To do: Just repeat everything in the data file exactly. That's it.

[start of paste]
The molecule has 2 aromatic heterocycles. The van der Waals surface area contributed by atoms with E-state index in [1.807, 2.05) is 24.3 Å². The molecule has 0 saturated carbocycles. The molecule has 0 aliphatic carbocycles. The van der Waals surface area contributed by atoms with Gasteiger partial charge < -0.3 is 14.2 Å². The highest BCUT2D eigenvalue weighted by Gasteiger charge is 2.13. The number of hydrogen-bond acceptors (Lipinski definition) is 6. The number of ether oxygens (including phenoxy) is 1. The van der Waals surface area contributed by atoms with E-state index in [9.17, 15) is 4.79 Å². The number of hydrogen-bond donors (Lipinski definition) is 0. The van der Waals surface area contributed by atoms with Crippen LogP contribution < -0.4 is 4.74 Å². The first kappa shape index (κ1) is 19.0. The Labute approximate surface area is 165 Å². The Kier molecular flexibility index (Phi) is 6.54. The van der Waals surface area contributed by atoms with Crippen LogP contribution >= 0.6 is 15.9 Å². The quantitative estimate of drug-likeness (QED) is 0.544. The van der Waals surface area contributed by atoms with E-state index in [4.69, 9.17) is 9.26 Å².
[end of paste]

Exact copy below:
The molecule has 2 aromatic heterocycles. The van der Waals surface area contributed by atoms with E-state index in [1.807, 2.05) is 24.3 Å². The molecule has 0 saturated carbocycles. The molecule has 0 aliphatic carbocycles. The van der Waals surface area contributed by atoms with Gasteiger partial charge < -0.3 is 14.2 Å². The highest BCUT2D eigenvalue weighted by Gasteiger charge is 2.13. The number of hydrogen-bond acceptors (Lipinski definition) is 6. The number of ether oxygens (including phenoxy) is 1. The van der Waals surface area contributed by atoms with E-state index in [9.17, 15) is 4.79 Å². The number of hydrogen-bond donors (Lipinski definition) is 0. The van der Waals surface area contributed by atoms with Crippen LogP contribution < -0.4 is 4.74 Å². The first kappa shape index (κ1) is 19.0. The Labute approximate surface area is 165 Å². The Kier molecular flexibility index (Phi) is 6.54. The van der Waals surface area contributed by atoms with Crippen LogP contribution >= 0.6 is 15.9 Å². The quantitative estimate of drug-likeness (QED) is 0.544. The van der Waals surface area contributed by atoms with E-state index in [4.69, 9.17) is 9.26 Å².